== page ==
A hilarious series of sketches on the Middle East, mainly about Egypt and Sinai, with some anecdotes from World War
“Did you stir the paint before you used it?” I asked.
“No,” said the corporal, indignantly, “certainly not.”
“But doesn’t every fool in the world know that paint must be stirred before it is used?” I inquired.
“Yes, “Admitted the corporal, readily, “of course every fool knows that but you gave me no instructions to stir it.”
– page 135, “Arab mentality”
“The Arab has a natural and deep-rooted objection to all forms of taxation, licences, payment of dues, and the other inflictions that an orderly Government brings in its train. This is quite understandable, for in his heart he strongly disapproves of Governments in any form and the ideal state of affairs in his eyes is mafeesh Hakooma (no Government at all), which ensures a really glorious time for all nomads. This was one reason why the Great War was so popular and thoroughly enjoyable in the Mid-East.” – page 153, “Farmers’ Glory”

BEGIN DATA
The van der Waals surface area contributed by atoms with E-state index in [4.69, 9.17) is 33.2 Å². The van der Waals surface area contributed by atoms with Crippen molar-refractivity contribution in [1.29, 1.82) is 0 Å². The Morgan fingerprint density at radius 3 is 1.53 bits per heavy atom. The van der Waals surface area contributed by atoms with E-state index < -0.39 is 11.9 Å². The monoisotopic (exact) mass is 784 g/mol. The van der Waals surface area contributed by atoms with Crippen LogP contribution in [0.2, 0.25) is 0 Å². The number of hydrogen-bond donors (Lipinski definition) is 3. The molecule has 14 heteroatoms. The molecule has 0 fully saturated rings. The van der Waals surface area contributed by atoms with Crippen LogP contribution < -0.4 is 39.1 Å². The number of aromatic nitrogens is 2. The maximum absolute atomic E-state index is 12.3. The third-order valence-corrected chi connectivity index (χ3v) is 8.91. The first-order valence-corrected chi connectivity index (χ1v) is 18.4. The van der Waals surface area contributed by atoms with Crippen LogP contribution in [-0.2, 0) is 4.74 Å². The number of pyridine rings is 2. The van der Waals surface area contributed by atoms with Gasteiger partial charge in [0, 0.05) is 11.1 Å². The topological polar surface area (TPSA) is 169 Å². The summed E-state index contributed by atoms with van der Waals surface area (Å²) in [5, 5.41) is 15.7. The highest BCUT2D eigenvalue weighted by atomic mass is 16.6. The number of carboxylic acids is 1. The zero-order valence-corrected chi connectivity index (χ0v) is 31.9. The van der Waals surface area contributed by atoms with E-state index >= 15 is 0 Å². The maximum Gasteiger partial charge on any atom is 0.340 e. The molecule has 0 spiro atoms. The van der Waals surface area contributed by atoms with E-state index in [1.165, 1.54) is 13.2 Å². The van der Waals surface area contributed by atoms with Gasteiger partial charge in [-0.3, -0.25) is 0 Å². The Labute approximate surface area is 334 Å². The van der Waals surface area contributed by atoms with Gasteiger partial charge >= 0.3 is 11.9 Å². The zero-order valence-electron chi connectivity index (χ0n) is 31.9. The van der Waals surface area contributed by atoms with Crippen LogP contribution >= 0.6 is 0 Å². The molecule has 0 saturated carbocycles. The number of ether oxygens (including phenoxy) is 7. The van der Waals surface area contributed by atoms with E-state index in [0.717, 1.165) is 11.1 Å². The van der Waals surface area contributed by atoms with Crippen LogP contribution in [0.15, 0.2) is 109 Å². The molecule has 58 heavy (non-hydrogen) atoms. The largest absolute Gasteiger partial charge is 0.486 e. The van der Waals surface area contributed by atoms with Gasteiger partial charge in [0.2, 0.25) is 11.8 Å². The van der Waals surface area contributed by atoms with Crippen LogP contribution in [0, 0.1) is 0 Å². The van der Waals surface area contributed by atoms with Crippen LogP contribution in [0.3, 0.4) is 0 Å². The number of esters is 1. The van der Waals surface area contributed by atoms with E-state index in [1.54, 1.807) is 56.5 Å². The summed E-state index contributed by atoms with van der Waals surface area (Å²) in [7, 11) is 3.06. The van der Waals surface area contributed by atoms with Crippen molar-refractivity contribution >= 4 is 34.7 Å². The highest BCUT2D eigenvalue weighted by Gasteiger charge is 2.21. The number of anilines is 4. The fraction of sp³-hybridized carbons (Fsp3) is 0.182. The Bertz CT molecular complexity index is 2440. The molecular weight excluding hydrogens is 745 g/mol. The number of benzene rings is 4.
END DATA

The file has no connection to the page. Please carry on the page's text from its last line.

About the author (from Wikipedia):
Major Claude Scudamore Jarvis CMG OBE (born 20 July 1879 in Forest Gate, London, died 8 December 1953 in Ringwood, Hampshire) was a British colonial governor, Arabist and naturalist noted for his knowledge of and rapport with the desert Bedouin.
Jarvis’s interest in Arabs and the Arabic language grew from wartime army service in Palestine and Egypt, then a British protectorate. He was seconded to the new Egyptian frontiers administration by the British high commissioner, Sir Reginald Wingate, serving first in the Western desert and then in Sinai. His Arabic and knowledge of Bedouin customs allowed him as governor of Sinai from 1923 to intercede successfully in local disputes and to clamp down on banditry and drug trafficking. He also traced the remains of a Roman and Byzantine settlement in northern Sinai, and by damming the local Wadi Gedeirat and restoring the stone channels succeeded in recreating an oasis.
In 1933 while Governor of Sinai Jarvis was appointed an Officer of the Order of the British Empire. The King of Egypt had early in 1931 awarded him with the Insignia of the Third Class of the Order of the Nile.